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I have two rectifier diodes, a 1N4007 and a 1N5391. The first one is rated at 1A while the second is rated at 1.5A. What does the current rating mean? Will I damage/overheat either if I connect a device (such as a wall wart/barrel connector) that has an output of 2A or more?

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  • \$\begingroup\$ size of junction, case and heat radiation affects T rise and thus I max, bigger rating is better. you can run 1N4007's in parallel if that's all you got. \$\endgroup\$ – Tony Stewart Sunnyskyguy EE75 May 24 '17 at 15:33
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    \$\begingroup\$ @Tony, no, you can generally not run silicon diodes in parallel due to negative tempco. \$\endgroup\$ – winny May 24 '17 at 16:32
  • \$\begingroup\$ @winny yes and NO . you can if they are thermally coupled then Vf matches but I forgot to mention that. TY My Rule of Thumb is Rja/Pd < k and k depends on % of Pd used, if towards 100% then Rja must be optimally low. contrary if %Pd is 50% it is very reliable with no thermal runaway, Would you like to see 65Watts of 4S12P LEDs in parallel running off 12.5V on heatsinks 1x4" for the last 6 years with no series R except AWG16 \$\endgroup\$ – Tony Stewart Sunnyskyguy EE75 May 24 '17 at 18:34
  • \$\begingroup\$ @Tony That's a very special case. Do you think the three 1N4007 you suggested are going to be that thermally coupled? LEDs these days have much more ESR than your diode. \$\endgroup\$ – winny May 24 '17 at 19:36
  • \$\begingroup\$ you obviously have not my detailed analysis of diodes and ESR \$\endgroup\$ – Tony Stewart Sunnyskyguy EE75 May 24 '17 at 21:06
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The rating is the continuous current limit of the Diode. If you use these with a 2 A or 6 A power supply makes no difference ....it's the amount of load current that flows that is the limitation.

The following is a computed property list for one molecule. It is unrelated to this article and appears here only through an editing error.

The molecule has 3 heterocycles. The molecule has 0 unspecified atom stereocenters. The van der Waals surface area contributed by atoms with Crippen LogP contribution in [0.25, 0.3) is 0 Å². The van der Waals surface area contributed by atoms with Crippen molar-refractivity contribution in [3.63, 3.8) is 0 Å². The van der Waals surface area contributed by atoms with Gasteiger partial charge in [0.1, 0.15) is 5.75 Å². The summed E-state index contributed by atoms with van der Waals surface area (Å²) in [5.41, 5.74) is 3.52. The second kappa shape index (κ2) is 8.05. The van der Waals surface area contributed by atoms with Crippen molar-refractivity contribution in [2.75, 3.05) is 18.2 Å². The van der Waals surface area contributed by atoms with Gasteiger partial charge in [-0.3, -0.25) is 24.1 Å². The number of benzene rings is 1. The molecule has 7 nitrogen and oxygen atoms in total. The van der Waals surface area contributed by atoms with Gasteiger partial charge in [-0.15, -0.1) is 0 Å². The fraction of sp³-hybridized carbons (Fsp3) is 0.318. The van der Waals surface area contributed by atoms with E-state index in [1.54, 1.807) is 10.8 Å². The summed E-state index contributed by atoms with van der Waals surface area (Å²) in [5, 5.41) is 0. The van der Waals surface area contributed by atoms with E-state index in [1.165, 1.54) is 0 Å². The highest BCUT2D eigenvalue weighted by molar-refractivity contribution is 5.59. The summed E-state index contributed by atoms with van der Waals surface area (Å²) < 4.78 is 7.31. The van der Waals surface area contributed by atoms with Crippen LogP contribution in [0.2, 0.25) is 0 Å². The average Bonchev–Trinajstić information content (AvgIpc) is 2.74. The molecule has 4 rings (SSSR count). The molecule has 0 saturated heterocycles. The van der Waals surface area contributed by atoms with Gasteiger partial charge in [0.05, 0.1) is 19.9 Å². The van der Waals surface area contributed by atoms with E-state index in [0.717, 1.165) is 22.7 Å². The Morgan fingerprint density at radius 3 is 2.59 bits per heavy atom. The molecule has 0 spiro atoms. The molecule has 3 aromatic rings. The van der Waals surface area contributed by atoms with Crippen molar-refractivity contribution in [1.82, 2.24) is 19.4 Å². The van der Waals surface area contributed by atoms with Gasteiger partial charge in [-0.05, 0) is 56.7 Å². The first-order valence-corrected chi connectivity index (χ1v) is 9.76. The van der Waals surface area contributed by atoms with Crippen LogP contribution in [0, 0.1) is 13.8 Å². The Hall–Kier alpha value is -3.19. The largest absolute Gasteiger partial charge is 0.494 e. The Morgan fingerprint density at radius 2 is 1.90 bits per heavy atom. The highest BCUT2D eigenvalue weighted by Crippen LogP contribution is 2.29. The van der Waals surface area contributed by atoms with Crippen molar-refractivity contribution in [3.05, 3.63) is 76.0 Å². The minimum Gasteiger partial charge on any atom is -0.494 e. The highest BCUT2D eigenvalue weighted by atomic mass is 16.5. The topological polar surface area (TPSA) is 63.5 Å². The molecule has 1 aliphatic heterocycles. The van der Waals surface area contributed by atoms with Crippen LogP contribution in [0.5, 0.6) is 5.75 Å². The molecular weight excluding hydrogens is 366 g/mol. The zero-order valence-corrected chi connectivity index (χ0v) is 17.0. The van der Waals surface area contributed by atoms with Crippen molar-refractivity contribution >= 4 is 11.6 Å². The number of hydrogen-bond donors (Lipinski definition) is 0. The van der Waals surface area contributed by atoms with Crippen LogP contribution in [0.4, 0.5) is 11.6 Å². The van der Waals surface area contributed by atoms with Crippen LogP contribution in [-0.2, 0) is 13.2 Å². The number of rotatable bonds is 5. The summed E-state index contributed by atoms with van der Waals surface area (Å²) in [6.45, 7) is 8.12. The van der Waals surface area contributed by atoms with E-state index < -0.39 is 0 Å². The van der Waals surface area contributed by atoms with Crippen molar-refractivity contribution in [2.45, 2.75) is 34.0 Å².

For example if you have a 2 A power supply but are only using a load that draws 1 A, you may be fine with the 1N1007 (though it will get warm/hot).
If you used a 1N1007 in an automotive project (the battery is capable of 100's of Amps) the same applies ....as long as the load current for your project (flowing through the Diode) is less than the continuous current rating for the Diode, everything will be fine.

So the current rating of the supply is irrelevant, it's the current rating of your load that must be considered, and must not exceed the Diode rating.

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The key is to read the datasheet carefully. The 1A or whatever rating is under some particular set of conditions that may be optimistic for your situation. In the case of the 1N4007 (what I assume you mean, since a 1N1007 is an old germanium diode) a "1A" rectifier, the rating is specified as follows:

enter image description here

So we are talking average rectified output current with the lead temperature maintained at 75°C 9.5mm from the case. Note that they effectively define this as the ambient temperature which is.. rather dubious. There is an obvious danger if you have long leads and are running close to the maximum current. On the plus side, the actual RMS current may be significantly higher than the average rectified output current.

A graph on the datasheet shows linear derating to zero at 150°C (again that's the lead temperature 9.5mm from the case).

If you are running at higher current (or even close to 1A) I suggest you use a higher rated part such as 1N5407 or a Schottky 3A diode which would run cooler (because less voltage drop) eg. 1N5821. The 1N5821 datasheet I linked is a bit more honest in that it refers to Tl (lead temperature) rather than ambient temperature, however it is specifically the cathode lead and only 1/32" (0.8mm) from the case! There is detailed thermal design material in that datasheet, and it's pretty straightforward, just simple arithmetic.

Of course if your adapter can supply 2A but you are sure your load can never draw more than (say) 0.5A then a 1A diode is fine.

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    \$\begingroup\$ Strangely, I read 1N4007, you read 1N1007, but the OP wrote 1N0007. \$\endgroup\$ – Andrew Morton May 24 '17 at 18:34
  • \$\begingroup\$ @AndrewMorton Autocorrect? \$\endgroup\$ – Spehro Pefhany May 24 '17 at 18:42
  • \$\begingroup\$ It was a typo on my part; I have since corrected to 1N4007. Thank you. \$\endgroup\$ – Agi Hammerthief May 25 '17 at 8:20
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Read the rest of the datasheet.

Vishay's datasheet for 1N5391, for example, has these two charts:

enter image description here

So a continuous current of 2 A is not allowed. Even 1.5 A is not allowed if your operating environment does not keep the lead temperature below 75 C.

Up to 50 A current surges may be allowed if the surge duration is short enough and the surges are infrequent enough.

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  • \$\begingroup\$ Those datasheets mean nothing to me; they're full of terms and symbols I don't understand. \$\endgroup\$ – Agi Hammerthief May 25 '17 at 8:24

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